18 Best Sideshow Prints Done by Artist Edgar Bergen

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Edgar Bergen is known for his work in vaudeville, radio and film as an extremely talented ventriloquist. Yet he also became an accomplished artist with amazing talent.

In fact, Edgar Bergen (June 22, 1903 – September 30, 1978) was a very talented man and his artwork is definitely worth looking at. So we’ve done the looking for you. We’ve put together a collection of 18 of his best pieces of fine art prints from his collection of paintings and drawings.

This blog is dedicated to the fine art prints done by Edgar Bergen. Edgar Bergen was an artist who was born in New Jersey and educated at the Art Institute of Chicago.

While he was studying at the school, he worked as a production assistant in the art department at Paramount Studios. He also produced educational films for schools and taught screenwriting for a local college. After that, he worked as a freelance illustrator for many magazines and newspapers including The Saturday Evening Post, Life Magazine, Esquire, Collier’s Weekly and The New York Times.

He started his own advertising agency during World War II, but when it went bankrupt in 1947, he decided to work full time as an artist.

Bergen’s most famous works were his caricatures for MAD Magazine where he used to do drawings of celebrities such as W.C Fields, Fred Allen and others. His most famous work is “Last Supper” which is considered to be one of the greatest paintings in American Art history.

As well as being a great artist, Edgar Bergen was also very generous with his time and money when it came to helping out other artists like him.

Sideshow prints, designed for the carnival sideshow and circus freak show, were a popular form of entertainment in the early 20th century. The earliest sideshows were set up by wandering showmen in order to make money off of unsuspecting passersby. As time went on and sideshows became more popular, they became more sophisticated and specialized. They started including attractions such as freaks, exotic animals and curiosities from all over the world. This is when sideshow prints really began to take off.

As far back as the 1700s, there have been documented cases of people selling prints that featured “freaks” or other oddities. It was not uncommon to see someone hawking unique pictures of a bearded lady or an armless man. Although these early prints were typically crudely drawn, they did take advantage of many different styles and techniques. Some would be simple line drawings while others were water colors or even full oil paintings. Most of these early works were sold for just pennies and most likely made their way through general stores and peddlers along with other cheap souvenirs for tourists.

As time went on, sideshow prints became more sophisticated and more attractive to people who had a genuine interest in them as collectibles rather than just a passing

It is a well documented fact that Edgar Bergen served as an artist during his career as a ventriloquist. It is unknown, however, just how many pieces of fine art prints were created by Edgar Bergen himself. One of the most popular artists to have ever lived, Bergen has been regarded as one of the best in his field.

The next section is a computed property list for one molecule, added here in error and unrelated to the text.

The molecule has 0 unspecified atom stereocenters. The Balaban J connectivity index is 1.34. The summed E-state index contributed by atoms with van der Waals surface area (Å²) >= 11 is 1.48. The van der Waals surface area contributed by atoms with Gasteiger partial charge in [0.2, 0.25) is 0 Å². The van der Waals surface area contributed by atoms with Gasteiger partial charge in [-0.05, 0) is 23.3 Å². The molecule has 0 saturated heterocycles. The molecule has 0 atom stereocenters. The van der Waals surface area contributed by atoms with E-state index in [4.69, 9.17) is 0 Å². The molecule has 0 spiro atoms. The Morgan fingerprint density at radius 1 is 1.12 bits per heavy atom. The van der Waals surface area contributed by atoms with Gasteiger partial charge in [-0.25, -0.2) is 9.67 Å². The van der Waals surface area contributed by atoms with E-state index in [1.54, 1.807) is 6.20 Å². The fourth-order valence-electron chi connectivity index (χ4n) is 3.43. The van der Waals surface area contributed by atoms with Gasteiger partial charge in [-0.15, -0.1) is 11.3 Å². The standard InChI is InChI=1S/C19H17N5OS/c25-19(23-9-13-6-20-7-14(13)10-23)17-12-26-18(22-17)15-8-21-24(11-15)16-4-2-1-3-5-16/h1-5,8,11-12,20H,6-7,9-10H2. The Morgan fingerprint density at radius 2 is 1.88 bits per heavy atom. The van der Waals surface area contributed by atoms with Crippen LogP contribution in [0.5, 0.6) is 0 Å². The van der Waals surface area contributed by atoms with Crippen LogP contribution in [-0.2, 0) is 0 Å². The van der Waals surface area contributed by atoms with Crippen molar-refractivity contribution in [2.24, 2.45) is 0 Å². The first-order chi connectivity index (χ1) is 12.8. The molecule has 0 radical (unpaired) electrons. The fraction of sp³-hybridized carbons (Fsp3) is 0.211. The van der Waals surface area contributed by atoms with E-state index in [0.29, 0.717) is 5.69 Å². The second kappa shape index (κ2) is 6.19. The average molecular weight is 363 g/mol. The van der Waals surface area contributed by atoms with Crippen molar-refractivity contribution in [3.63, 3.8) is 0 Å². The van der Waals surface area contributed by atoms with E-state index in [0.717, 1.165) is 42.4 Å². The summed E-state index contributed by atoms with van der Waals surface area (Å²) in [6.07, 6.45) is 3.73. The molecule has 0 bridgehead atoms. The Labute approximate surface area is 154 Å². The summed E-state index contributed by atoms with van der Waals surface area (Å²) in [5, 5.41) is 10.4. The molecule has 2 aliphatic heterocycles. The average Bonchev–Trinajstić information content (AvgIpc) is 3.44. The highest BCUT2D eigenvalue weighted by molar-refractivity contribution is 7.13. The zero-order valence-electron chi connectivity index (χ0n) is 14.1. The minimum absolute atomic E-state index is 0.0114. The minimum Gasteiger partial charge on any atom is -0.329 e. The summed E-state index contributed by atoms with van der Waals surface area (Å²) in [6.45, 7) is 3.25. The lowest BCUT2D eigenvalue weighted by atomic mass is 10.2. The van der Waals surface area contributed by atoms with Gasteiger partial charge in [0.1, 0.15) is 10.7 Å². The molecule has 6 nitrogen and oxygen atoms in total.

The amazing thing about Bergen’s art is that he did it all himself, with no help from his puppet friends. The images are most commonly done in oil paint, and take him up to a year to complete. In 2002, the book The Art of Edgar Bergen was released by Bear Manor Media, which included a foreword by Jim Henson and essays by Michael Davis, Jane Henson, and Brian Jay Jones.

The artwork I have selected is the work of a very famous artist – Edgar Bergen.

Edgar Bergen was born in Jim Thorpe, Pennsylvania on September 16th, 1903. His father was a vaudeville entertainer and his mother, who encouraged her son’s artistic talents, was a pianist.

At age 16 Bergen started performing with his ventriloquist dummy Charlie McCarthy and as a result he became quite famous as an entertainer. He became a big star during the depression era and entertained thousands of people with his ventriloquism act that involved juggling, tap dancing and playing the banjo.

His art was admired by many collectors and was displayed in galleries all over the world. Bergen’s most famous characters included Mortimer Snerd, Effie Klinker, Charlie McCarthy, Willie Whopper and Gargantua the Great.

He passed away on September 30th 1988 at the age of 84 after having created more than 3000 pieces of fine art during his lifetime.

Edgar Bergen was a talented artist who created the posters for hundreds of classic films of the 1930s, 40s and 50s.

Bergen was a well-known ventriloquist who entertained many of Hollywood’s stars in his home. Movie studios often sent Bergen the posters for upcoming films to put on his walls. Many times he would hang these posters upside down because he felt that doing so would bring good luck to the film and its cast.

The posters were hand drawn by Bergen and then signed by him. He would also draw caricatures of his friends, family members, and celebrities he met throughout his life. These drawings would be incorporated into the posters as well as sketched throughout each poster.

Edgar Bergen loved art and encouraged his children to use their talents in this area as well. His daughter, Candice, became an artist and designed some of the early “Charlie McCarthy” dolls that were sold to collectors around the world.

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